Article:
Thursday, September 7, 2017

Wildfires and smoke, Hurricane Irma and destruction, online schools and morning headlines

Posted By on Thu, Sep 7, 2017 at 9:24 AM

click to enlarge Ted and Leslie Gwiazda and their daughter, Lala, are featured in our new cover story about online education. - YOUNG KWAK
Young Kwak
Ted and Leslie Gwiazda and their daughter, Lala, are featured in our new cover story about online education.

ON INLANDER.COM

COVER STORY: For-profit companies now dominate the world of online education in Washington and Idaho, but researchers say these schools can be disastrous for kids.

NEWS: Smoky summers plagued by wildfires could be the new norm in the Inland Northwest, according to one University of Idaho researcher. (Air quality monitors indicate it's the worst since 1999, via KHQ.)


TWIN PEAKS: Film editor Nathan Weinbender's take on the reboot of David Lynch's strange and surreal crime drama.

ANNUAL MANUAL:
Your big, glossy, 228-page guide to the Inland Northwest is on shelves now.


IN OTHER NEWS

Fix the windows, says WSU dad
The father of a Washington State University student who fell out of a window last month is leading an effort to push the university to make windows on campus more secure. The student, freshman Matthew Gray, was only the most recent to fall from a window or balcony at WSU. As has been the case with most other students who fell, Gray had been drinking alcohol. As of yesterday, he was in a coma in a Seattle hospital. (Spokesman-Review)


Irma rakes Caribbean, takes aim at Florida
Hurricane Irma, one of the most powerful storms ever recorded, has hit the Caribbean hard, with at least 10 deaths reported. (AP)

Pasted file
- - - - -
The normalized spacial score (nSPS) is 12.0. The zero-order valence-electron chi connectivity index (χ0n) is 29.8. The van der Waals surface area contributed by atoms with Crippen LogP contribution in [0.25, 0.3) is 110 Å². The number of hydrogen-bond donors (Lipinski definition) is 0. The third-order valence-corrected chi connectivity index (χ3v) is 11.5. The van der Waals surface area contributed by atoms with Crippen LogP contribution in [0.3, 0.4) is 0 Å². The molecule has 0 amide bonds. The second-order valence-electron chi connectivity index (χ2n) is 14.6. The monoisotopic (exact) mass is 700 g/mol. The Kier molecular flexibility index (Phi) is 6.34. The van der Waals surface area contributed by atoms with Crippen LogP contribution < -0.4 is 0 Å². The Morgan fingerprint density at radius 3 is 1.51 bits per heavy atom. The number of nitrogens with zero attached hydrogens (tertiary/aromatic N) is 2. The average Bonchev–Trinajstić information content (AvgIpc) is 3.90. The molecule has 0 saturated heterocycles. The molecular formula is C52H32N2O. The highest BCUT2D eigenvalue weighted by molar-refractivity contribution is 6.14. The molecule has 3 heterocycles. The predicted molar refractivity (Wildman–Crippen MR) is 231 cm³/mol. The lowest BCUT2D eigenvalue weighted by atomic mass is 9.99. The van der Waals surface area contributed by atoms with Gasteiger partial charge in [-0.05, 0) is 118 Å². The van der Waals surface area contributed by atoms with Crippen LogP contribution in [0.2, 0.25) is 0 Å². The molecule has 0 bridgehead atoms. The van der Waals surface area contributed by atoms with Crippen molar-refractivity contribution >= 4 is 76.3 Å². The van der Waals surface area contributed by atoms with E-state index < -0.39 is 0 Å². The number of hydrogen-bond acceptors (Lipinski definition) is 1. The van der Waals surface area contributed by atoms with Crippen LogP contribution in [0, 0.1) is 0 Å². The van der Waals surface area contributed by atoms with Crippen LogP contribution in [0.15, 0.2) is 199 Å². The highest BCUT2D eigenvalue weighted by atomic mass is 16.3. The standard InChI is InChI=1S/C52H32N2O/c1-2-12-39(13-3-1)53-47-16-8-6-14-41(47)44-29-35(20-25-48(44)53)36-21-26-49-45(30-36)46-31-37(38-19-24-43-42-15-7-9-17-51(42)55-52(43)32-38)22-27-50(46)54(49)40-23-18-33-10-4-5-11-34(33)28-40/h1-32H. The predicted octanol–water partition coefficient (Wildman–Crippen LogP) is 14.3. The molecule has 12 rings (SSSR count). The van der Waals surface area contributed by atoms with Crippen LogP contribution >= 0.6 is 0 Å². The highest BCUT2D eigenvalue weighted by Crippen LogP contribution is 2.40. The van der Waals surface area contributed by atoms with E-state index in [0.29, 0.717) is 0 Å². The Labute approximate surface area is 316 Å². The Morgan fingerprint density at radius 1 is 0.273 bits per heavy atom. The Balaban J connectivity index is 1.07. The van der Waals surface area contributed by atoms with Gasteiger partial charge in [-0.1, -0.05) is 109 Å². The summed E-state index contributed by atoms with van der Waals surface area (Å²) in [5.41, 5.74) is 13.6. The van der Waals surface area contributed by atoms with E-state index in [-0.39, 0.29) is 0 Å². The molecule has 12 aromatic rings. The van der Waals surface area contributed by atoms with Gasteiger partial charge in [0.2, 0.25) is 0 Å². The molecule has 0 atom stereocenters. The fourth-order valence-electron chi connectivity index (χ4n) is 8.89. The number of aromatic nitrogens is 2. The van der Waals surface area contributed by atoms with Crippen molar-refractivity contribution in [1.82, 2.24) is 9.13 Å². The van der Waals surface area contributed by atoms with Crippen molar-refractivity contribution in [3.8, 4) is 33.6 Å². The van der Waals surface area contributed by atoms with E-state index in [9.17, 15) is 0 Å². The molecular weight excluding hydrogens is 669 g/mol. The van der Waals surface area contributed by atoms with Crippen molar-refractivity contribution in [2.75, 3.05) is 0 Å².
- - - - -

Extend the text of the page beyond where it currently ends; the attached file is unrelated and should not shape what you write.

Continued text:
• Experts predict the storm, which is causing flooding in Puerto Rico, will reach Florida this weekend. (New York Times)
• Watch a live update here. (CNN) More information at the National Hurricane Center.

Crime wave? More like a crime ripple
Since he took office in January, U.S. Attorney General Jeff Sessions has continually pointed to what he believes is a dangerous rise in crime in America — in keeping with President Trump's statements on the campaign trail. But a new report from the Brennan Center for Justice shows that's not true. Not even close. In fact, in 2017, the U.S. is on pace to have its second-lowest violent crime rate since 1990. (Washington Post)  

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About The Author

Mitch Ryals

Mitch covers cops, crime and courts for the Inlander. He moved to Spokane in 2015 from his hometown of St. Louis, and is a graduate of the University of Missouri. He likes bikes, beer and baseball. And coffee. He dislikes lemon candy, close-mindedness and liars. And temperatures below 40 degrees.